Posts Tagged ‘google’

Congressmen and Google Support Legislation as More Equitable Solution than Settlement

Saturday, September 12th, 2009

In a long-awaited expression of support for a more level playing field than that outlined in its proposed settlement with a handful of authors and publishers, David C. Drummond, Senior Vice President of Corporate Development and Chief Legal Officer Google yesterday agreed with the House Judiciary Committee on passage of updated copyright legislation.

In response to direct questions from both Chairman Conyers (D, Michigan) and Representative Johnson (D, Georgia) about the passage of legislation offering equal legal rights to all in digitizing and offering orphan (and out of print) works, Mr. Drummond replied “We would have no problem with that.”

The 2008 session of Congress very nearly passed such legislation, with the Senate approving a bill and a House bill making it out of Committee, but stalling thereafter. The groundwork has been laid for finalizing this legislation, and passage this session could be a tremendously positive peripheral outcome of the lawsuit.

Many of the Committee members, joining with a broad range of complainants arguing that the proposed settlement would create a court-sanctioned monopoly, emphasized the appropriate role for Congress in passing updated copyright legislation as it applies to digital works. Mary Beth Peters, Register of Copyrights, US Copyright Office, advocated for this strongly in her testimony, labeling the proposed settlement “. . . a mockery out of Article 1 of the Constitution,” adding that “Key parts of the settlement are fundamentally at odds with the law.”

Rep. Sherman noted that approval of the settlement as proposed would constitute “legislating from the bench,” an inappropriate role for the Court. Representative Sherman (D, California) further suggested that Court action on the proposed settlement be delayed until Congress codified orphan works legislation for everyone.

–Linda Frueh, Internet Archive, from attending the Congressional hearing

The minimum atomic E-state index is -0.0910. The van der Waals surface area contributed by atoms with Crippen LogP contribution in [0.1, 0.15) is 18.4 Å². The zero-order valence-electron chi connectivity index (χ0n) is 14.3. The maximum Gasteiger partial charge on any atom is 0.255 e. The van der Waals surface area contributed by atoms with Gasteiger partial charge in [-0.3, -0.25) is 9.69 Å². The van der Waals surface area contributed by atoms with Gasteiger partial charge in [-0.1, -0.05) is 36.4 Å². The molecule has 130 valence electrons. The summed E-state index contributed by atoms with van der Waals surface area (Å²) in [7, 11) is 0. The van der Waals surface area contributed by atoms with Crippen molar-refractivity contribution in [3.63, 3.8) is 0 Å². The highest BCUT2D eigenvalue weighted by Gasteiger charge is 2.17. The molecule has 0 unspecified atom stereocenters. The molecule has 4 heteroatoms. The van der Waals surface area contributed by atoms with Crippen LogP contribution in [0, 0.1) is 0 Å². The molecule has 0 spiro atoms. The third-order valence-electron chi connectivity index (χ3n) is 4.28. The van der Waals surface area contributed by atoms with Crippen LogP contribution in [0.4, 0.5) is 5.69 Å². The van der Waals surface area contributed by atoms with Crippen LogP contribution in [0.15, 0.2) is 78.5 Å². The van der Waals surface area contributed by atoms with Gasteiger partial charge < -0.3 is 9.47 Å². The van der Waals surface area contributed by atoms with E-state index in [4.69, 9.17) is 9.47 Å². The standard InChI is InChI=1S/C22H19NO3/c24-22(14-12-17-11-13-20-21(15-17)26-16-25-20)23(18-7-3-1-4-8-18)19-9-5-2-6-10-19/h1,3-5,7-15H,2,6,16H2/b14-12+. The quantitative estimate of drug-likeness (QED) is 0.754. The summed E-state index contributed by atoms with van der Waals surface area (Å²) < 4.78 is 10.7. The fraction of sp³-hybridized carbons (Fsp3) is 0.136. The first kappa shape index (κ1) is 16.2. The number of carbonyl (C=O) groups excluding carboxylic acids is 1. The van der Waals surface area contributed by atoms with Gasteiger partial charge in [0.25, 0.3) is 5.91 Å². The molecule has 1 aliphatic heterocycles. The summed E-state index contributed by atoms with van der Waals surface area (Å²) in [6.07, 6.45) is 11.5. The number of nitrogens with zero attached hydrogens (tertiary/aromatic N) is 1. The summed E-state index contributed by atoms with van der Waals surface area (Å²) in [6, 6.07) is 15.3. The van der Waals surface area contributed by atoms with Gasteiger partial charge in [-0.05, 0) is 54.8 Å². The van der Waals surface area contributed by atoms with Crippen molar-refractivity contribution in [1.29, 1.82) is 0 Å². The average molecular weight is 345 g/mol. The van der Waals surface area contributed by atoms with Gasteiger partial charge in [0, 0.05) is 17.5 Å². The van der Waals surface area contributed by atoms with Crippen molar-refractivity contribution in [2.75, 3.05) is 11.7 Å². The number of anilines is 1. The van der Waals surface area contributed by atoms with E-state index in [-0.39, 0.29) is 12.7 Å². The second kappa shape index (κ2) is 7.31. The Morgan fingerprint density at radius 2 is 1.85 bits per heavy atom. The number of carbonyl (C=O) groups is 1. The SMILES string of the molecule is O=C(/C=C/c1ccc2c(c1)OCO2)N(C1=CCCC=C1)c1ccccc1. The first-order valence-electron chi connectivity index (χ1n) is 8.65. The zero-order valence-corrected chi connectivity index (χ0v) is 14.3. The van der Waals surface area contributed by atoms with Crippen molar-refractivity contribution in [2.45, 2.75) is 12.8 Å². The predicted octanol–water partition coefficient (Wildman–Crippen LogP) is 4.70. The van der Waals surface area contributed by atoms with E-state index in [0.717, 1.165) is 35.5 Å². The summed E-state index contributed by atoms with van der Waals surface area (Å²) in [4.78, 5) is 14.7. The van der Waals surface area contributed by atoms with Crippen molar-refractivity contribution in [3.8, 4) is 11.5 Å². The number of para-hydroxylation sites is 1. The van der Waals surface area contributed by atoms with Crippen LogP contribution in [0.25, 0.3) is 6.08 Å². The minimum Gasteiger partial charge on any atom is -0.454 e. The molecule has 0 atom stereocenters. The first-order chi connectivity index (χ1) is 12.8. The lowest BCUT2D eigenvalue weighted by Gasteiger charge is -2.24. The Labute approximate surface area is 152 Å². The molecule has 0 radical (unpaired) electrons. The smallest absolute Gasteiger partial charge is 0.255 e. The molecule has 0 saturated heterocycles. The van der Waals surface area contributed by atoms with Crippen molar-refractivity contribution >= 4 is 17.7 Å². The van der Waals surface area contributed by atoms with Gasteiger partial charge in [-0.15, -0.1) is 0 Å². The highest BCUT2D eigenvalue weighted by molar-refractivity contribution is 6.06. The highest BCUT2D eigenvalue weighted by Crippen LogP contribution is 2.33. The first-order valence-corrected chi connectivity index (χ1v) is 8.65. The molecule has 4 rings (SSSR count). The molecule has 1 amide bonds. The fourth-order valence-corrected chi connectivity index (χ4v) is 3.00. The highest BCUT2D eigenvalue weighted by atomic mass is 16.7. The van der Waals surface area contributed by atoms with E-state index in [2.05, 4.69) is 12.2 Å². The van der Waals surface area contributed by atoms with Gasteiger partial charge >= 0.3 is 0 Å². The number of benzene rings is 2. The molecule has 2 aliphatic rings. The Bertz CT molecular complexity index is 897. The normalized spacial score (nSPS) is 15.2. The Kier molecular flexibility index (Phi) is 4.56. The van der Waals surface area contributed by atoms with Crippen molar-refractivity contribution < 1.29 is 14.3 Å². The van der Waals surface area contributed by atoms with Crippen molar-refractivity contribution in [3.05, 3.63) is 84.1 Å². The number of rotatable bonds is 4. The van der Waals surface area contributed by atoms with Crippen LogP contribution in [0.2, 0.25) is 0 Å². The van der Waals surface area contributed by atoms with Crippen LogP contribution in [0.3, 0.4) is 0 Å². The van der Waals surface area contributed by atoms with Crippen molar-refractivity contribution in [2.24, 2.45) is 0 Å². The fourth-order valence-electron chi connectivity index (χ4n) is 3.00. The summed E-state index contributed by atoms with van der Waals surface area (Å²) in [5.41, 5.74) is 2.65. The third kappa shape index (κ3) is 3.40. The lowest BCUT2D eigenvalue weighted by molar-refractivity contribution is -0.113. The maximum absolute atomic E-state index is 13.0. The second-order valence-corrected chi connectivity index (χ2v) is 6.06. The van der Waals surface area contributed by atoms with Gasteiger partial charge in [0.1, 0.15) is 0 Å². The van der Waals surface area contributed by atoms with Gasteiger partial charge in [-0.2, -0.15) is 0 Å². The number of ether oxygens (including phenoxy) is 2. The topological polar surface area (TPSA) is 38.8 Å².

Questions for the Google books monopoly

Thursday, July 30th, 2009

This week, the Google Book Search team and its partners are embarking on a nationwide propaganda tour. Events in New York, Washington, DC, Silicon Valley and Boston are designed to ease the growing fears over what the Google Books settlement proposal means for libraries, schools, students, authors, and readers of all stripes.

At the Internet Archive, we encourage people to listen to what Google Books has to say with a healthy dose of skepticism, and specifically, to ask the company and its partners about the following troubling issues:

Orphan Books: This settlement gives Google exclusive rights to scan, digitize and publish millions of orphan works, with a release from legal liability for copyright infringement. Google claims that anyone can scan these books — but no one else has the same legal protections that Google has. Would the parties to the settlement amend the settlement to extend legal liability indemnification to any and all digitizers of orphan works? If not, why not leave orphans out of the settlement and compel a legislative solution instead of striking a private deal in a District Court?

The Book Rights Registry Monopoly: The settlement creates what is effectively a monopoly in the Book Rights Registry. The Books Rights Registry will be a privately-held, privately-administered exclusive marketplace where digitized books are priced. Why should this function be handed over to a monopoly controlled through the Authors Guild and AAP? Why can’t there be an open framework that allows for more than one registry – giving rights holders and others a choice? For domain names, consumers and businesses have a choice of where to register a domain name – creating competition. Would Google and its monopoly partners endorse an open registry system?

Privacy: Despite repeated requests, Google has declined to give any details about what privacy controls it would put in place on its Book Search product. Will Google track the books that we are reading and make this information available to sell advertising against it? Will Google refuse to share information with the government about what books people are reading, as libraries routinely do? Will Google even publish a robust privacy policy on its Book Search product before the settlement issue is resolved?

More and more people are recognizing the Google Book Settlement for what it really is — an insider deal cut between powerful, private interests that creates a profit-making monopoly over the greatest source of our culture’s common knowledge. We urge everyone who cares about books to come to their rescue.